Melanie Richter-Montpetit is a Lecturer at the University of Sheffield. Her research explores affective and material economies of contemporary war with focus on the ongoing hold of racial-sexual and colonial formations of power in liberal security regimes. She received a 2017-2018 Leverhulme Research Fellowship and is currently a Visiting Scholar at the University of Toronto.
Late Night Lecture by Austin Gross
The Dream of Disciplinary Power
The 120 Days of Sodom was composed in prison on the cusp of radical transformations in the nature of power. It still belongs to the feudal world, and takes its model in Boccaccio’s Decameron. But at the same time it appropriates and eroticizes the disciplinary technologies that were only just beginning to reshape the army, the school, and above all the prison itself. The 120 Days of Sodom is Sade’s perception in dream of a political reality that was still being born. His systematization of the 600 passions, the protagonists’ meticulous subdivision and reglementation of time, and the anatomical isolation of organs in the scenes presented (anatomē: dissection) each take an incipient disciplinary technology to its extreme. Here, our continued fascination for Sade and Sadian images poses a problem. It points to something still unresolved in our erotic investment in disciplinary power, despite the fact that other technologies have modified and replaced it.
Austin Gross has written on psychoanalysis and continental philosophy, and is currently a PhD student at the Center for Research in Modern European Philosophy (London).
Late Night Lecture by Marie-Luise Angerer
The Sexual Drift: Desire and Anxiety
In her section on anxiety, entitled Anxiety: Sister of Shame, Joan Copjec recasts Freud’s definition of anxiety as an affect insofar as it is not the repressed that returns and causes anxiety, but the yawning gap (between perception and displacement) that shows itself for a moment; anxiety occurs when the subject’s shameful relationship to its existence opens up, when anxiety loosens the cement for moments and stops the flight into being. What can be diagnosed today is a shift of sexuality towards its possible abolition in a comprehensively psychoanalytical sense. As one of the master narratives of the twentieth centuries, the psychoanalytical notion of the sexual loses its frame of reference and dissolves into many competing models for practicing and defining sexuality. Queer, asexual, abstract sex, the organ trade, migratory movements, and the spiral of capitalist development are indications forming a grid of relations within which the genealogical power of sexuality displays clear traces of shifting.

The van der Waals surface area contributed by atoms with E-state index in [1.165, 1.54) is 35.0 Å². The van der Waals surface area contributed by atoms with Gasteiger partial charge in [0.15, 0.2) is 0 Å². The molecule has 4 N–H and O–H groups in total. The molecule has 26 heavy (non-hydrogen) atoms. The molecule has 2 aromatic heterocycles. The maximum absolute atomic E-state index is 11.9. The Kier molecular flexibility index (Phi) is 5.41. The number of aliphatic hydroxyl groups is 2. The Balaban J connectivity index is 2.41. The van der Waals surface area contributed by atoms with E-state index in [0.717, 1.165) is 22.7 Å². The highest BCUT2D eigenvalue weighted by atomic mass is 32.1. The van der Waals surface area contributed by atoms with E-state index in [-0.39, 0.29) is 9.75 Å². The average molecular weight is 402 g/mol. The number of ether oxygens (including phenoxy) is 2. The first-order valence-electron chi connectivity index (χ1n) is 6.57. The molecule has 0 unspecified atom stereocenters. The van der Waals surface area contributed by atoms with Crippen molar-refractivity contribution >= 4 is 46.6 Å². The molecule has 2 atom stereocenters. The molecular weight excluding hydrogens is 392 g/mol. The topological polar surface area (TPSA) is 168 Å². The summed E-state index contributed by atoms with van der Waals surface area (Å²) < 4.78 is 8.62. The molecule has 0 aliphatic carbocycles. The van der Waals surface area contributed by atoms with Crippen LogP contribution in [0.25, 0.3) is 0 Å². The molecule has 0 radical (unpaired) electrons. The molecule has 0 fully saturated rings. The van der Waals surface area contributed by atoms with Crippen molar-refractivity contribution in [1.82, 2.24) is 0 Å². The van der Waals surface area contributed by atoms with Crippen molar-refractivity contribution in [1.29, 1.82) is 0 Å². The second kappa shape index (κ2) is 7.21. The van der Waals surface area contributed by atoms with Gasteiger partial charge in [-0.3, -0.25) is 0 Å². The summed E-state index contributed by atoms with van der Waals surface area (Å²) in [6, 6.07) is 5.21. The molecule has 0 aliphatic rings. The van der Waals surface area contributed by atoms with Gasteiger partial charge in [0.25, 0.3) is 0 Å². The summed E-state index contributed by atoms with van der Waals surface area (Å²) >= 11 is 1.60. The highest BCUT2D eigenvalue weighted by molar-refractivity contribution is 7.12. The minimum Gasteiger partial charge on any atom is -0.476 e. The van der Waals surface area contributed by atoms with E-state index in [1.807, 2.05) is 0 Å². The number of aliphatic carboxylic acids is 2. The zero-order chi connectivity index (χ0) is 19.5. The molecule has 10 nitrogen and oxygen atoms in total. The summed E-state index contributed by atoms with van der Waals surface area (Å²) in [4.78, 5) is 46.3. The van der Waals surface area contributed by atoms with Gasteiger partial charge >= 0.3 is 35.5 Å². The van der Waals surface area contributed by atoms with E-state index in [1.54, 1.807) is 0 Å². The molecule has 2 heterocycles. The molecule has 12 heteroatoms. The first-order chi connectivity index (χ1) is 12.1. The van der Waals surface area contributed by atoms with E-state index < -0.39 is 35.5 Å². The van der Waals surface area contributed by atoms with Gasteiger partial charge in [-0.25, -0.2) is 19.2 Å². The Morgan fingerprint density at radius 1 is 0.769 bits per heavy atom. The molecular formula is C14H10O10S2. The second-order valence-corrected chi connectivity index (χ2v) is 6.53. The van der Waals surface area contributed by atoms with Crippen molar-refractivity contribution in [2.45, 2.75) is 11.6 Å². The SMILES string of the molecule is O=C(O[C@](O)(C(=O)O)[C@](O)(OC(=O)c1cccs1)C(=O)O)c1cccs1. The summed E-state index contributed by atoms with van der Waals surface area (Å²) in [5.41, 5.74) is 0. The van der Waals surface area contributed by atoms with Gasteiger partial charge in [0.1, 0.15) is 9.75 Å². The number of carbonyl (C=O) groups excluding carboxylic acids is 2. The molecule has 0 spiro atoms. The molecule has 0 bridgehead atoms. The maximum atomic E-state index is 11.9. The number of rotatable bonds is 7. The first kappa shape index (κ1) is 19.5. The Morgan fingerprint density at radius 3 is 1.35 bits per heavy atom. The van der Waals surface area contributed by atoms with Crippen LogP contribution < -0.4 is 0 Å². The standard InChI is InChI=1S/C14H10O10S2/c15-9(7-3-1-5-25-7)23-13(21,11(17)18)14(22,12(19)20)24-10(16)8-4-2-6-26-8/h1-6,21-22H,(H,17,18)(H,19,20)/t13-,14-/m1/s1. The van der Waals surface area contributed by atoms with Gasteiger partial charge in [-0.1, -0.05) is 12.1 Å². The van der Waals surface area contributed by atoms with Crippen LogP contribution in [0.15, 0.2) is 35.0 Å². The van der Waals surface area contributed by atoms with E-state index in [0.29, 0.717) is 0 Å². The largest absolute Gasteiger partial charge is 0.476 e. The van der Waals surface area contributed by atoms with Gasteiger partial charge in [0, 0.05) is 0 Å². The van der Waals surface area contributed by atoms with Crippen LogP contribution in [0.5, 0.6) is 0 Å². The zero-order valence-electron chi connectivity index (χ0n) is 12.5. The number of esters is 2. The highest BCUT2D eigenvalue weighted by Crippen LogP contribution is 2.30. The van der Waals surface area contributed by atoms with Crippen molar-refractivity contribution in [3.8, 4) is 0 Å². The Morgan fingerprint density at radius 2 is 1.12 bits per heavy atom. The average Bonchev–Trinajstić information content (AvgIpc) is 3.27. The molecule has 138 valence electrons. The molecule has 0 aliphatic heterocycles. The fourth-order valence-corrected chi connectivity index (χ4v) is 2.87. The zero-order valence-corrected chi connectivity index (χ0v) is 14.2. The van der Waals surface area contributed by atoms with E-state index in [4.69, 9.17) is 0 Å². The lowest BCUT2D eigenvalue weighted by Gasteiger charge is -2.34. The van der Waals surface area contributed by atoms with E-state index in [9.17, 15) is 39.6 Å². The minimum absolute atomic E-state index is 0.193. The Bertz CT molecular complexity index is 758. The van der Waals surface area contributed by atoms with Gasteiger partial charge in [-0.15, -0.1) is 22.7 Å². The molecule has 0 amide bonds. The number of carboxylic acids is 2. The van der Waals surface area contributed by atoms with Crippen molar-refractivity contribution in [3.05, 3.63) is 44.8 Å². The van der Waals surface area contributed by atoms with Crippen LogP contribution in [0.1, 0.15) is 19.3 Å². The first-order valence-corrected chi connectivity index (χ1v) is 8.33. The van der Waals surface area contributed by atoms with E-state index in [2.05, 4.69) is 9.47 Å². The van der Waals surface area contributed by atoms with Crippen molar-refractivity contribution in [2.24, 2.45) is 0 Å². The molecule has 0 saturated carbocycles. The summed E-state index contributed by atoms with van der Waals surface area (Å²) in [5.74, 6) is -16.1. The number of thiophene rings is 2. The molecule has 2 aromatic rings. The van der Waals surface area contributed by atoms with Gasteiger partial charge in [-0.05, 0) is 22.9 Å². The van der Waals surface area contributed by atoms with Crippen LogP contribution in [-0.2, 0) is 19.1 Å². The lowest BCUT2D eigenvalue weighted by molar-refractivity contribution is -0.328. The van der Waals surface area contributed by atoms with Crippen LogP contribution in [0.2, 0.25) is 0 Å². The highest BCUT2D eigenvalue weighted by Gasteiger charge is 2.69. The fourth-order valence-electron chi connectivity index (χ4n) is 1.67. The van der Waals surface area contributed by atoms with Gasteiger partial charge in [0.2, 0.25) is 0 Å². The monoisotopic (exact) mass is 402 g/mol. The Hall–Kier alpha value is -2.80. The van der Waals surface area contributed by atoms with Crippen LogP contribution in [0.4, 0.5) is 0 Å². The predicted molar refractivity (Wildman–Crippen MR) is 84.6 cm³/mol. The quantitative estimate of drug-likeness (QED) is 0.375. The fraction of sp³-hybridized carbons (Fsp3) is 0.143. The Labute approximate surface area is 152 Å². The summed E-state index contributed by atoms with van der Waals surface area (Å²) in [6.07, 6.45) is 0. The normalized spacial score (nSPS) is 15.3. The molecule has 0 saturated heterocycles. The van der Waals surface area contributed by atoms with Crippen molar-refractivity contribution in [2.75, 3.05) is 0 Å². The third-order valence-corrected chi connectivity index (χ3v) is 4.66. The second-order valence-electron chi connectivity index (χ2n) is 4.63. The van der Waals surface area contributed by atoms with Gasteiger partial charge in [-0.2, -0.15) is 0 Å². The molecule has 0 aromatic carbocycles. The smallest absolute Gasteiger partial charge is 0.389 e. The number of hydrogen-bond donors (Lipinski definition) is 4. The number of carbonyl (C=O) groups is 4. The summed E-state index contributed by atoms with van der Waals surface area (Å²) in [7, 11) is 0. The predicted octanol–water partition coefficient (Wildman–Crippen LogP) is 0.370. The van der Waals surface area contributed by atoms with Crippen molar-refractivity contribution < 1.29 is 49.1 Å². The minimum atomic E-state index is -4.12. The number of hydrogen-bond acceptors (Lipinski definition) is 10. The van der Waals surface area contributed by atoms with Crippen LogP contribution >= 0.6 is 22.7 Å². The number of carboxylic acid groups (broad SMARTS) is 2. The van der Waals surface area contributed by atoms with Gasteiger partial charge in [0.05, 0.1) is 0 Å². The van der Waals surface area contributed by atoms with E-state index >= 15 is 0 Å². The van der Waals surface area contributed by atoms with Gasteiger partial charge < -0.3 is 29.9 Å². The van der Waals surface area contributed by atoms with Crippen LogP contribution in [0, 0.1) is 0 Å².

Marie-Luise Angerer is a professor of Media Studies at the University of Potsdam. The focus of her research is on media technology, affect and neuroscientific reformulations of desire and sexuality. Recent books include Ecology of Affect. Intensive Milieus and Contingent Encounters (2017) and Desire after Affect (2014).
Concept: Mette Ingvartsen
Lectures: Petra Van Brabant, Melanie Richter-Montpetit, Austin Gross and Marie-Luise Angerer
Dramaturgical Advise / Moderation: Bettina Knaup
Film Curation: Giulio Bursi and Mette Ingvartsen
Films by: Barbara Hammer, Peggy Ahwesh, Paolo Gioli, Kerstin Cmelka, Carolee Schneemann, VALIE EXPORT, Paul Sharits, Takahiko Iimura, Anja Czioska, MM Serra, Matthias Müller, Jerry Tartaglia, Natalie Harran, Mara Mattuschka, Tony Wu, Making Maps, Karel Quinstrebert, Naomi Uman, Kurt Kren, Anita Thacher, Dietmar Brehm, Maurice Lemaitre
Concert by: Die Vögel
Production assistant: Manon Haase